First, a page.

FORTUNE — Amid the anger this week of Facebook investors, the embarrassment of the company’s underwriters and the schadenfreude of its detractors, a question has been bugging me: If so many investors are skeptical of Facebook’s (FB) overvalued IPO, then why are they still so positive on LinkedIn (LNKD)?
Like Facebook, LinkedIn is a social-media pioneer that has built up a steadily growing and profitable business. Both have achieved what few social networks have by creating a community of people who regularly interact with each other. Both exploit the personal data of their users to make money. Both entered the stock market as proxies for one of the hottest new areas in technology.
And both went public in mid-May: Facebook in 2012, while concerns about Greece and the EU were weighting down broader markets; and LinkedIn in 2011, when concerns about Greece and the EU were weighting down broader markets. But Facebook is trading around 16% below its offering price, while LinkedIn has gained 130% from its offering price.
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Of course, LinkedIn also sagged after its initial debut. After more than doubling on its first day to $122.70, the stock had drifted down as far as $60.14 a month later. Earlier this month, LinkedIn had rallied back to $120.63. On the one hand, that may give hope to Facebook investors for a similar rebound over the next year. On the other, it may not. Investors in Facebook warrants are buying twice as many puts as calls, with many betting the stock will be below $22 a share by December.
Such bearishness is understandable, given that Facebook’s offering price of $38 a share valued the company at 26 times revenue and more than 100 times profits (it’s now down to 21 times revenue and 74 times earnings). But LinkedIn is trading at 17 times its revenue and about 700 times its recent earnings. And while Facebook’s stock has dropped 24% from its initial trading price last Friday, LinkedIn is down only 1% over the same period.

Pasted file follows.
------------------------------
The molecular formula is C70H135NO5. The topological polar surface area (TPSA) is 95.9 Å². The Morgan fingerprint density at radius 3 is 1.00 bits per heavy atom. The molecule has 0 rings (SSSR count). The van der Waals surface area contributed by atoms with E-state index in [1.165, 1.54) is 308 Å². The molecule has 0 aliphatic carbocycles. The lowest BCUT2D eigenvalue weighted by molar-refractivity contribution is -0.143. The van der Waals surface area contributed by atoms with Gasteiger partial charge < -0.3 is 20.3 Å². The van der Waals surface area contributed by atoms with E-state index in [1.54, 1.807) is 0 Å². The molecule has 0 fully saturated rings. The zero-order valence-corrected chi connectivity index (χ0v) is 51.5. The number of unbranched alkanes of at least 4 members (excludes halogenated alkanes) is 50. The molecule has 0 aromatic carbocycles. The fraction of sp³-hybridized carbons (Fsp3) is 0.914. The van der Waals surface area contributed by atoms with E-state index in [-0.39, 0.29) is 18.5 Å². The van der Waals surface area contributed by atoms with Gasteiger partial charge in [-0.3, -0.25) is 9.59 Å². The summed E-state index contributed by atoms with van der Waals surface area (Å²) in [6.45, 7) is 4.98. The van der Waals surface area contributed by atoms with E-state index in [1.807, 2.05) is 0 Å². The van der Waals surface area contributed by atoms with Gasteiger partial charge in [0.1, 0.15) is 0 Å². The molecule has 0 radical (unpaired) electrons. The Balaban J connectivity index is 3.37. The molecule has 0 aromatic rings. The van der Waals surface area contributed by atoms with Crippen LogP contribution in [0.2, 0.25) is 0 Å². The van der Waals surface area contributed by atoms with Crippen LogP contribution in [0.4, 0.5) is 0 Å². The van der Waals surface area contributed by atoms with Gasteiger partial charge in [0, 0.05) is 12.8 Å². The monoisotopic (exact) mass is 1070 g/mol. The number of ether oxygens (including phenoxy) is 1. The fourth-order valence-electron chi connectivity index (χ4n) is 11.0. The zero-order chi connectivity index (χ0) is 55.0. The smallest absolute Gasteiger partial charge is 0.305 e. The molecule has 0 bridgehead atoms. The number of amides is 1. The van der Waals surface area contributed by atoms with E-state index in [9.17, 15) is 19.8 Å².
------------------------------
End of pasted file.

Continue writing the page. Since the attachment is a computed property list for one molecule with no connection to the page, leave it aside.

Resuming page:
Much of Facebook’s slide is due to the ham-fisted bumbling of its IPO – notifying favored investors of weaker growth forecasts from the company and face-saving securities analysts, then announcing more shares for sale by insiders while lifting the offering price. Just how Wall Street managed to slap a sell rating on Facebook shares before the IPO is a tale yet to be told.
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Last Friday, LinkedIn’s stock didn’t move much for the first couple of hours. But once it became clear that Facebook’s newly listed shares were faltering, LinkedIn began to fall, closing the day down 6% while Facebook closed largely unchanged from its offering price. Other web stocks also fell on the Facebook effect: Zynga (ZNGA) was down 14%, Groupon (GRPN) and Pandora (P) were both down 7%. And as of Thursday’s close, LinkedIn is down about 1% since Facebook started trading, as are Pandora and Groupon.
That may suggest that investor disenchantment in Facebook hasn’t spread to other recent web IPOs — except Zynga, since its revenue relies heavily on Facebook’s fortunes. But it doesn’t explain why investors would return to LinkedIn, when its PE is so much higher than that of Facebook’s.
The reason may be that investors are looking at other metrics, ones that suggest more future growth than Facebook was promising even before its (unofficially) lower guidance. In the quarter ended March 21, Facebook’s revenue rose 45% to $1.06 billion. LinkedIn’s grew more than twice as fast: 101% to $188 million.